Korhonen, F. J., Brown, M., Clark, C., & Bhattacharya, S. (2013).O sumillite-melt interactions in ultrahigh temperature granulites: phase equilibria modelling and implications for the P-T-t evolution of the Eastern Ghats province, India. Journal of Metamorphic Geology, 31, 881-907.

Patino Douce, A. E., & Beard, J. S. (1995). Dehydration melting of biotite-gneiss and quartz amphibolite from 3 to 15 Kbar. Journal of Petrology, 36, 707-738.

Rudnick, R. L., & Gao, S. (2004). Composition of the continental crust.Treatise on Geochemistry, 3, 1-65.

Sen, S. K., Bhattacharya, S., & Acharyaa, A. (1995). A multi-stae pressure-temperature record in the Chilka Lake granulites: The epitome of the metamorphic evolution of the Eastern Ghats, India? Journal of Metamorphic Geology, 13, 287-298.

Soesoo, A. (2000). Fractional crystallization of mantle-derived melts as a mechanism for some I-type granite petrogenesis: An example from the Lachlan fold belt, Australia. Journal of the Geological Society, London, 157, 135-149

SubbaRao, M. V., & DivakaraRao,V. (1988). Chemical constraints on the origin of the charnockites in the Eastern Ghats Mobile Belt, India. Chemical Geology, 69, 37-48.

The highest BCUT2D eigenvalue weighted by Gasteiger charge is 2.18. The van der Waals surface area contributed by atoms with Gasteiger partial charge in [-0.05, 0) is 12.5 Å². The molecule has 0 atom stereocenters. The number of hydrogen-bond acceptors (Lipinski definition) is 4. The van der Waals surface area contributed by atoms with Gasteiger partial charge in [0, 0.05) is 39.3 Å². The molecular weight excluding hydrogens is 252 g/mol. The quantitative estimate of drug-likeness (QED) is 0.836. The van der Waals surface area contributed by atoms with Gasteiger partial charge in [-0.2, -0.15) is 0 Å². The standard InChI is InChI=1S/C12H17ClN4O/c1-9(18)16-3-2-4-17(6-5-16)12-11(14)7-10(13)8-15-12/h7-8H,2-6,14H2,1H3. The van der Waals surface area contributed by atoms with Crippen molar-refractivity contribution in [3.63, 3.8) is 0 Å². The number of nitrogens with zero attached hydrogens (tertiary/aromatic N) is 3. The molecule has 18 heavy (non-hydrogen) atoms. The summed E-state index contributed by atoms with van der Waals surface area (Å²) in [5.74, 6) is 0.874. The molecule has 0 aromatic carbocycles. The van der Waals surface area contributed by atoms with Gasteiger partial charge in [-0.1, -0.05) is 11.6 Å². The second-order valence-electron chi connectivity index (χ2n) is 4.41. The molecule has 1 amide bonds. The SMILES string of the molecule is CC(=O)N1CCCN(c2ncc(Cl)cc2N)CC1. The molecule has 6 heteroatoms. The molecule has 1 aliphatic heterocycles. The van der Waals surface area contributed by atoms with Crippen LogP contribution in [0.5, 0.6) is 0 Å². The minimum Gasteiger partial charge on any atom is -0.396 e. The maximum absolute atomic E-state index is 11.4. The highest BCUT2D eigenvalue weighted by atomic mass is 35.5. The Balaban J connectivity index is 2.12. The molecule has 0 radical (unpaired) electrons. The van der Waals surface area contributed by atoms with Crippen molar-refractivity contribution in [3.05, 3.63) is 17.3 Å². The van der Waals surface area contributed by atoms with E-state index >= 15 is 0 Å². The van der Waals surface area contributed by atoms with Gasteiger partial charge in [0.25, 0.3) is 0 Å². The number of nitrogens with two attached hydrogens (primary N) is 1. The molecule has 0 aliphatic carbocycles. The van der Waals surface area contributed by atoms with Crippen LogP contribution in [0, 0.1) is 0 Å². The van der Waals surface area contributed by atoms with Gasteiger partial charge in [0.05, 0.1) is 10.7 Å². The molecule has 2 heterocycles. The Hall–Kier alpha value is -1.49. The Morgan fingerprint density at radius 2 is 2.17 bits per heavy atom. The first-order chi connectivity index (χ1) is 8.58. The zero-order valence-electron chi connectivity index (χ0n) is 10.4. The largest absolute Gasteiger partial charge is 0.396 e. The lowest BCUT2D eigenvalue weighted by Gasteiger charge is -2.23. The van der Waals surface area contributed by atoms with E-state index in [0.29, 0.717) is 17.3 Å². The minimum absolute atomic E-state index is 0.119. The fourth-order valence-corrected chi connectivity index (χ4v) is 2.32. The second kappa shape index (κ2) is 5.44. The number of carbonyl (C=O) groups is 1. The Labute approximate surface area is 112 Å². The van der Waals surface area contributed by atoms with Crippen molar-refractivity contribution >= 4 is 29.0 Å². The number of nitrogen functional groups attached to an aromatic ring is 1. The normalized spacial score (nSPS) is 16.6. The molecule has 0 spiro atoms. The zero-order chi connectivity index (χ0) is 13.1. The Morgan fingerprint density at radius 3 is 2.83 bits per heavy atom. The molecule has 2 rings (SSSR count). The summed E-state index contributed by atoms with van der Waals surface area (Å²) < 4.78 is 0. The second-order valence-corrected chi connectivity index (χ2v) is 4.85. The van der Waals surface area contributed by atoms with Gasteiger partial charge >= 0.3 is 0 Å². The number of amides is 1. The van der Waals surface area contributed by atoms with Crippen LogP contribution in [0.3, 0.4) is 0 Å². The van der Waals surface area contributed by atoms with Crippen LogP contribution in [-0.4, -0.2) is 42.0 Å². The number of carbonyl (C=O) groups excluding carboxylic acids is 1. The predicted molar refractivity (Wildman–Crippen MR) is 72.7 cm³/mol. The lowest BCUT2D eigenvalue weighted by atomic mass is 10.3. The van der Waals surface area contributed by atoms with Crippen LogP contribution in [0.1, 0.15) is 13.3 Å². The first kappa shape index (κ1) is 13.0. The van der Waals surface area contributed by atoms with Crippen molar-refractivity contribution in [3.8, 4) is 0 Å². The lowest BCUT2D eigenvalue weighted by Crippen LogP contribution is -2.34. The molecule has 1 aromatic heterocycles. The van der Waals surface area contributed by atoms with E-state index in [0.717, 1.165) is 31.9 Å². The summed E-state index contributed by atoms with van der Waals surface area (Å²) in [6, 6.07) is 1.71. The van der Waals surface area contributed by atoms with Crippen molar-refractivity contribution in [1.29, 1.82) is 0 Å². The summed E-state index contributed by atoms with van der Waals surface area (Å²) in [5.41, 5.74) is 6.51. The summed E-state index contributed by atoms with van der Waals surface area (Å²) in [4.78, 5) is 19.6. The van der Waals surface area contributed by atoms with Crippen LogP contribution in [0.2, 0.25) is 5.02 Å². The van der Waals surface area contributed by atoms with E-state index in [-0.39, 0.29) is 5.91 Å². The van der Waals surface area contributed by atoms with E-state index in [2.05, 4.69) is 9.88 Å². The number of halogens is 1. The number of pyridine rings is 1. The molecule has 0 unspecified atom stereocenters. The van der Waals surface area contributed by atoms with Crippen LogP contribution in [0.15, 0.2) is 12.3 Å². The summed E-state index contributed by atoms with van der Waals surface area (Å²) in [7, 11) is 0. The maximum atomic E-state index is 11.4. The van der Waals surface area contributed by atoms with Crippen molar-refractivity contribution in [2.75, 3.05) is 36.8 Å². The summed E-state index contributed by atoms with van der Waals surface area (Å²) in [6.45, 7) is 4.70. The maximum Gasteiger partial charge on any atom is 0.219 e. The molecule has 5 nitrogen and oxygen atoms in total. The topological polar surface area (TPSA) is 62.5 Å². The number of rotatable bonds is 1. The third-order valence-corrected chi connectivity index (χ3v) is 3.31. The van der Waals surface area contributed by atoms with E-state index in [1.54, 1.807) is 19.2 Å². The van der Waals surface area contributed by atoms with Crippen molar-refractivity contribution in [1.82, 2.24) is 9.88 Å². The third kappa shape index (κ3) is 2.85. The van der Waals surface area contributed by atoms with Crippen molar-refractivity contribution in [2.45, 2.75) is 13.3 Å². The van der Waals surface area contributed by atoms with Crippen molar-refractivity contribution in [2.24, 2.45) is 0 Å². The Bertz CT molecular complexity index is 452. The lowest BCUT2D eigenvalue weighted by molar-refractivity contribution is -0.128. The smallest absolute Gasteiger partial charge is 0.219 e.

Taylor, S. R., & McLennan, S. M. (1985). The continental crust: Its composition and evolution. Oxford: Blackwell Publishing.

Wolf, M. B., & Wyllie, P. J. (1994). Dehydration melting of amphibolite at 10 Kbar: Effects of temperature and time. Contribution to Mineralogy and Petrology, 115, 369-383.




DOI: http://dx.doi.org/10.3968/8712

DOI (PDF): http://dx.doi.org/10.3968/pdf

Refbacks

  • There are currently no refbacks.


Copyright (c) 2016 Samarendra Bhattacharya, A.K. Saw, A.K. Chaudhary

Creative Commons License
This work is licensed under a Creative Commons Attribution 4.0 International License.


Share us to:   


Reminder

How to do online submission to another Journal?

If you have already registered in Journal A, then how can you submit another article to Journal B? It takes two steps to make it happen:

1. Register yourself in Journal B as an Author

Find the journal you want to submit to in CATEGORIES, click on “VIEW JOURNAL”, “Online Submissions”, “GO TO LOGIN” and “Edit My Profile”. Check “Author” on the “Edit Profile” page, then “Save”.

2. Submission

Go to “User Home”, and click on “Author” under the name of Journal B. You may start a New Submission by clicking on “CLICK HERE”.

We only use the following emails to deal with issues about paper acceptance, payment and submission of electronic versions of our journals to databases:
caooc@hotmail.com; office@cscanada.net; office@cscanada.org
ans@cscanada.net;ans@cscanada.org

 Articles published in Advances in Natural Science are licensed under Creative Commons Attribution 4.0 (CC-BY).

 ADVANCES IN NATURAL SCIENCE Editorial Office

Address: 9375 Rue de Roissy Brossard, Québec, J4X 3A1, Canada

Telephone: 1-514-558 6138
Website: Http://www.cscanada.net; Http://www.cscanada.org
E-mail:caooc@hotmail.com; office@cscanada.net

Copyright © 2010 Canadian Research & Development Centre of Sciences and Cultures